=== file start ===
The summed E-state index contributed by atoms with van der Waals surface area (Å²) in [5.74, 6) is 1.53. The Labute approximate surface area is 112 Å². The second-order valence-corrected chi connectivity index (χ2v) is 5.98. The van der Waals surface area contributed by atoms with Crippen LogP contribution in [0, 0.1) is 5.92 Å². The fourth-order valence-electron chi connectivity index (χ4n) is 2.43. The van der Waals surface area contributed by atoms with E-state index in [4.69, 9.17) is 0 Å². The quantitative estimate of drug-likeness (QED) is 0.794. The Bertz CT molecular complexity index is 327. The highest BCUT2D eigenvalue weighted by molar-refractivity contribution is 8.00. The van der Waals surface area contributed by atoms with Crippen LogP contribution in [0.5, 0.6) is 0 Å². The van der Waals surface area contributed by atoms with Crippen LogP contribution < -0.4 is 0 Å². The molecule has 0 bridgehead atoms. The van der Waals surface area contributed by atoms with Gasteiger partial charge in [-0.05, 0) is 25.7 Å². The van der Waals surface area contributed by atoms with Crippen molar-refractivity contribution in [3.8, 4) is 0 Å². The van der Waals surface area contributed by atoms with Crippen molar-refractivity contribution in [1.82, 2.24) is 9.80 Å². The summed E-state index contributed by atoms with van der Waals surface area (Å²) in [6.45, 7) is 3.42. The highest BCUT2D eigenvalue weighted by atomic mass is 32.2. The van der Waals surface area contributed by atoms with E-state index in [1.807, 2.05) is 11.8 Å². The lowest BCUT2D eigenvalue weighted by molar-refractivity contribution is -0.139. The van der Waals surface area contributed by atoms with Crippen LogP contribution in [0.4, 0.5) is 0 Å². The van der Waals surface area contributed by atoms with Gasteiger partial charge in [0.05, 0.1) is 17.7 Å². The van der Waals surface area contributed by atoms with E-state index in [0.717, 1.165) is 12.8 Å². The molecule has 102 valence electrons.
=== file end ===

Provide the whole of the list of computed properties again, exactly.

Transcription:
The summed E-state index contributed by atoms with van der Waals surface area (Å²) in [5.74, 6) is 1.53. The Labute approximate surface area is 112 Å². The second-order valence-corrected chi connectivity index (χ2v) is 5.98. The van der Waals surface area contributed by atoms with Crippen LogP contribution in [0, 0.1) is 5.92 Å². The fourth-order valence-electron chi connectivity index (χ4n) is 2.43. The van der Waals surface area contributed by atoms with E-state index in [4.69, 9.17) is 0 Å². The quantitative estimate of drug-likeness (QED) is 0.794. The Bertz CT molecular complexity index is 327. The highest BCUT2D eigenvalue weighted by molar-refractivity contribution is 8.00. The van der Waals surface area contributed by atoms with Crippen LogP contribution in [0.5, 0.6) is 0 Å². The van der Waals surface area contributed by atoms with Crippen LogP contribution < -0.4 is 0 Å². The molecule has 0 bridgehead atoms. The van der Waals surface area contributed by atoms with Gasteiger partial charge in [-0.05, 0) is 25.7 Å². The van der Waals surface area contributed by atoms with Crippen molar-refractivity contribution in [3.8, 4) is 0 Å². The van der Waals surface area contributed by atoms with Crippen molar-refractivity contribution in [1.82, 2.24) is 9.80 Å². The summed E-state index contributed by atoms with van der Waals surface area (Å²) in [6.45, 7) is 3.42. The highest BCUT2D eigenvalue weighted by atomic mass is 32.2. The van der Waals surface area contributed by atoms with E-state index in [1.807, 2.05) is 11.8 Å². The lowest BCUT2D eigenvalue weighted by molar-refractivity contribution is -0.139. The van der Waals surface area contributed by atoms with Crippen LogP contribution in [0.4, 0.5) is 0 Å². The van der Waals surface area contributed by atoms with Gasteiger partial charge in [0.05, 0.1) is 17.7 Å². The van der Waals surface area contributed by atoms with E-state index in [0.717, 1.165) is 12.8 Å². The molecule has 102 valence electrons.